When I taught law at Harvard, I always gave a final exam that included what is called “an issue spotter.” I presented a complex hypothetical case, often based on a real one, and asked the students to stretch their imaginations to come up with every conceivable crime that might be charged and every conceivable defense that might be offered. That was the first part of the question, and most students excelled at spotting the relevant issues. In the second part of the question, I asked them to use their judgment in deciding which, if any, of these crimes could realistically be charged and which defenses could realistically be offered. It was this part of the question that separated the very good lawyers, which included the vast majority of the students, from the truly exceptional ones. To be a great lawyer requires the exercise of judgment, subtlety, nuance, and an ability to predict what the courts will do.
I am reminded of these exams when I read op-eds and listen to TV appearances, some by my former excellent students, that apply only the first part of the test to the current legal situations confronting the Trump administration. These smart lawyers try to come up with every conceivable statute that an imaginative lawyer could identify, ranging from the Logan Act (which hasn’t been used in 215 years), to treason (which is narrowly defined in the Constitution), to obstruction of justice, to witness tampering, to violations of campaign financing laws (which are so vague and open-ended that half of America’s politicians would be in jail if they were broadly applied).
I have to admit that these lawyers show great imagination – imagination they rightly condemn when Republications play the same game, accusing Hillary Clinton of espionage and other open-ended crimes. But they show scant judgment or nuance in distinguishing what might be possible based on the broadest interpretation of the language and what is realistic based on court precedents, prosecutorial discretion, equal application, and simple justice. It is not that these lawyers aren’t brilliant. They are. It’s not their intellect I am questioning. It is the double standard they seem to be applying to Donald Trump and Hillary Clinton, in particular, and to the opposing party and their party, in general. The one factor that must never enter into prosecutorial judgment is partisanship, regardless how strong and even legitimate the negative feelings are about a political opponent.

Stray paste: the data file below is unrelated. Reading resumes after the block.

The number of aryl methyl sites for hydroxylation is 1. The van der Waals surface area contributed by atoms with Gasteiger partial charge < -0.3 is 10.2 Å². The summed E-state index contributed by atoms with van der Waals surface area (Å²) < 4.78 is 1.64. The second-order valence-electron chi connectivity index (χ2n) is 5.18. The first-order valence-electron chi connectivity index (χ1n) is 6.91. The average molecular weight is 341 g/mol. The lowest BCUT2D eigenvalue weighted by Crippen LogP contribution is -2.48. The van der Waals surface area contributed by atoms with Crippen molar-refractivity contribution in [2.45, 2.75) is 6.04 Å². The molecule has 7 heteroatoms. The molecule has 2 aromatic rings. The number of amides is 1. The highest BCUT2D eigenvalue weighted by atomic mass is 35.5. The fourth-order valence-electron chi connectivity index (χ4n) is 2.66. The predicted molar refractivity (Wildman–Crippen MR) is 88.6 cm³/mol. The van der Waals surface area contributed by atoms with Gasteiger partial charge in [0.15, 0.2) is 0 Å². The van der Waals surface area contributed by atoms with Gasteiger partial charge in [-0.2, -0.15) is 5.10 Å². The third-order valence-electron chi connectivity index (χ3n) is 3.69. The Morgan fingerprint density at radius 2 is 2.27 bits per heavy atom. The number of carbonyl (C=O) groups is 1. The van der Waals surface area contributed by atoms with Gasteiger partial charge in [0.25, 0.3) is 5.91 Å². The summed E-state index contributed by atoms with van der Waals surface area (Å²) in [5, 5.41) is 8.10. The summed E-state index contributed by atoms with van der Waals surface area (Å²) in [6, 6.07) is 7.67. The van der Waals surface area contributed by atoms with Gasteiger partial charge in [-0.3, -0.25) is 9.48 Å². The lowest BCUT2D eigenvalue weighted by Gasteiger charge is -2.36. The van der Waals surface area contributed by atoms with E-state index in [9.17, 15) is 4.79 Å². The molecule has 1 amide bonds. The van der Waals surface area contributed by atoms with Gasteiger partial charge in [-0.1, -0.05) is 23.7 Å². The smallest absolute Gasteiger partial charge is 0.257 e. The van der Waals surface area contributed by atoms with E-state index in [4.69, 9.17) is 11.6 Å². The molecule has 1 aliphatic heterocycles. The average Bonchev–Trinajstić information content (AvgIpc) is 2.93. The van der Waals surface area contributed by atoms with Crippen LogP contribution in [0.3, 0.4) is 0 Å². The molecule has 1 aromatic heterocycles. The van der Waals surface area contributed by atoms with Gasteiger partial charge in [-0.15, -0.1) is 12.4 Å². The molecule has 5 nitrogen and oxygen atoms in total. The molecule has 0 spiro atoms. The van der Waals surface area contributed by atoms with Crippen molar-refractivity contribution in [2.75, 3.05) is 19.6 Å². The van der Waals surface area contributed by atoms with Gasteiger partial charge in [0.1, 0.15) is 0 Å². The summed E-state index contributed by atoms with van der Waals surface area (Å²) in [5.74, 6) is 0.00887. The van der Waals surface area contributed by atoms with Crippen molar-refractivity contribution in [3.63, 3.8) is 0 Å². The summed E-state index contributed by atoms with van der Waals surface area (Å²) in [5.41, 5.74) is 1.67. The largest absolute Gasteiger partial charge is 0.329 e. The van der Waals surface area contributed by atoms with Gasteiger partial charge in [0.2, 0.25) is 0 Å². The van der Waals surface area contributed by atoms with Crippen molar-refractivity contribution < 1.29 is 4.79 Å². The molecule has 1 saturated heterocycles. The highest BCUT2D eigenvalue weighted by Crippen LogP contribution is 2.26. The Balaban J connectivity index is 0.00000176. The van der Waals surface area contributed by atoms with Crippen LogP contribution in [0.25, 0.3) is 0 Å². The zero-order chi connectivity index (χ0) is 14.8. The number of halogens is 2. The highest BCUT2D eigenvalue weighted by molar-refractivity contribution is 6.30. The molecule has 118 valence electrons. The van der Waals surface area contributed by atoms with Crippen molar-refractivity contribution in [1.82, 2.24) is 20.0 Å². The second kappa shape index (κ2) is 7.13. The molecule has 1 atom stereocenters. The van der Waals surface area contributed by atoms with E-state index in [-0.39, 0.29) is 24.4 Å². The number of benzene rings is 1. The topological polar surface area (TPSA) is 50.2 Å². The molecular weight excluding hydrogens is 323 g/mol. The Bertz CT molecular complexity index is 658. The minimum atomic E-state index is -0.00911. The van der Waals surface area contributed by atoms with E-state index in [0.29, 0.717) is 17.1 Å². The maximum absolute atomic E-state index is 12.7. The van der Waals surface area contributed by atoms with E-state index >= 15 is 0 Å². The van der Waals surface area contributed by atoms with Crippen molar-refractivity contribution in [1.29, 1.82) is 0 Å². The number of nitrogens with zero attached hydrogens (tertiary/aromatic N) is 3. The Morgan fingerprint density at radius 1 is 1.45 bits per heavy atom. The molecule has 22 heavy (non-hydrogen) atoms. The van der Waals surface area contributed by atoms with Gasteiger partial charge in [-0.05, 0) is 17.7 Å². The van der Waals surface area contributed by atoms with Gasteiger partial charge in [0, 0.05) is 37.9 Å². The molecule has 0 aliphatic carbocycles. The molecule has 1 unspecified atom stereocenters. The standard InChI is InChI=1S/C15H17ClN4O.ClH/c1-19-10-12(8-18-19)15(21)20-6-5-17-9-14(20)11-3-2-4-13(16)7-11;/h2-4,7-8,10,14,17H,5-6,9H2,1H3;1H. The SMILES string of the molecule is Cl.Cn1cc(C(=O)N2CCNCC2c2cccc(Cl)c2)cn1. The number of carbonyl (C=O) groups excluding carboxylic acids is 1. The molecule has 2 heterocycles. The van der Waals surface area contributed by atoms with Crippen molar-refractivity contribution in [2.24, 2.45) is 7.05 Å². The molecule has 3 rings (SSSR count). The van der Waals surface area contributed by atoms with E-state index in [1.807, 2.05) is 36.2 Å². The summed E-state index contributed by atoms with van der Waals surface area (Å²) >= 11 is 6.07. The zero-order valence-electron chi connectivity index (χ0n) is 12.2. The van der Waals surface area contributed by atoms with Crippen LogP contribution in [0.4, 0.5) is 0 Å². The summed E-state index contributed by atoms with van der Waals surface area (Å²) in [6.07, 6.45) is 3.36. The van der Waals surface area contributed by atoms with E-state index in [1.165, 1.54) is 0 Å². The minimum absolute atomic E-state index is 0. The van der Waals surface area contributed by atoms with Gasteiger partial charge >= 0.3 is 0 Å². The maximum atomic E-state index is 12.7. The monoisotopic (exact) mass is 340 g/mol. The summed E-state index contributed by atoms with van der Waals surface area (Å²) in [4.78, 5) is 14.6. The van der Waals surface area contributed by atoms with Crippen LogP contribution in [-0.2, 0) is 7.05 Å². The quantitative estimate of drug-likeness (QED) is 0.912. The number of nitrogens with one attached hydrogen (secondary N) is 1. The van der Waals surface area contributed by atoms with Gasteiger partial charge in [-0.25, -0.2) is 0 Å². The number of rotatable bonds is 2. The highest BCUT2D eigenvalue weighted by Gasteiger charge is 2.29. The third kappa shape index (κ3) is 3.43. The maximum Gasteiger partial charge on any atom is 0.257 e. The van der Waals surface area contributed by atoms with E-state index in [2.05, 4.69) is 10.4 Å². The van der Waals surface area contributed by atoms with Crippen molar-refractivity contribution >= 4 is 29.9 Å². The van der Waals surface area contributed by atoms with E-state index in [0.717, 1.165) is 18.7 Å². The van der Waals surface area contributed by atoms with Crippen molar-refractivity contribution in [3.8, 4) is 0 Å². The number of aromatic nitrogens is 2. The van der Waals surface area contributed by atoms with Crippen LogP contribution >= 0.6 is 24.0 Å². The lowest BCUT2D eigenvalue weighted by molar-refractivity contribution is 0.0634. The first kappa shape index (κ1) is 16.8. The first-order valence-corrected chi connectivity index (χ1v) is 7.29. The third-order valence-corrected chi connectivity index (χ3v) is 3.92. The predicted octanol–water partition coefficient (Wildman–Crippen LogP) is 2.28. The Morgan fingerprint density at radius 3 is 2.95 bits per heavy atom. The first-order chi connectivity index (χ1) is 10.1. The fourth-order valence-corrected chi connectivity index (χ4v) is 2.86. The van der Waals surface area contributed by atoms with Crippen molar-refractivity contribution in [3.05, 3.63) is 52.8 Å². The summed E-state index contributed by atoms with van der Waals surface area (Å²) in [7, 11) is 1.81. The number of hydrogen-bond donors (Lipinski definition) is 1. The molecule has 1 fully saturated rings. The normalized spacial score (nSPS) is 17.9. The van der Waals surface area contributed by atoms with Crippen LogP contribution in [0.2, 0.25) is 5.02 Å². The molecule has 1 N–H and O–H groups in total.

It is tempting, because it is so easy, to comb the statute books in an effort to identify every conceivable crime that might be applicable to any given situation. As Harvey Silverglate wrote in his superb book, “Three Felonies a Day,” prosecutors play the following game: One names a well-known and controversial person, and the others search through the statute books to figure out which three felonies they committed on a given day. That is what prosecutors do when they are playing games. It’s not supposed to be what they do when they destroy a person’s life by indicting them.
Former FBI director James Comey understood the role of a prosecutor when he concluded that “there is evidence of potential violations of the statutes regarding the handling of classified information” by Clinton. But after engaging in the first part of the criminal law exam exercise, he turned to the second part, involving judgment and concluded that “our judgment is that no reasonable prosecutor would bring such a case.” Silverglate shows that our criminal statute books are overloaded with crimes that can be expanded to fit any politician or businessman or any controversial figure.
Comey’s conclusion generated outcries of protest from Republican partisans who had played the same game that Democratic partisans are now playing when they demanded that if there is evidence of potential violations of the statutes, then a prosecution must be brought. But these zealots were wrong and Comey was right. (He was not right in making public his evaluation of the evidence and his finding that Clinton was “extremely careless [in her] handling of very sensitive, highly classified information.” But that is a different matter).
Democratic partisans, who were happy with Comey’s conclusion not to prosecute Clinton, should be applying the same standards to Trump. No reasonable prosecutor would bring a charge of treason, tampering with witnesses, obstruction of justice, or violating campaign laws, based on the evidence that is now available. (It is possible that evidence may emerge of such crime. But based on what we now know, that is highly unlikely.)
So, let’s not treat the criminal justice system as a law school exam in which students are asked to catalog every possible violation of our accordion-like laws. But if we insist on doing so, let’s at least include the second part of the exam question: showing judgment and nuance in deciding whether to bring a case even if there is “evidence of potential violations of the statutes.” The rule of law cannot survive a double standard. What is good for the goose must be good for the gander, and what we applauded with regard to Hillary Clinton we must not condemn with regard to Donald Trump.
Alan M. Dershowitz is professor emeritus at Harvard Law School and author of “Electile Dysfunction: A Guide for the Unaroused Voter.” His new book, “Trumped up! How Criminalizing Politics Is Dangerous to Democracy,” will be published in August.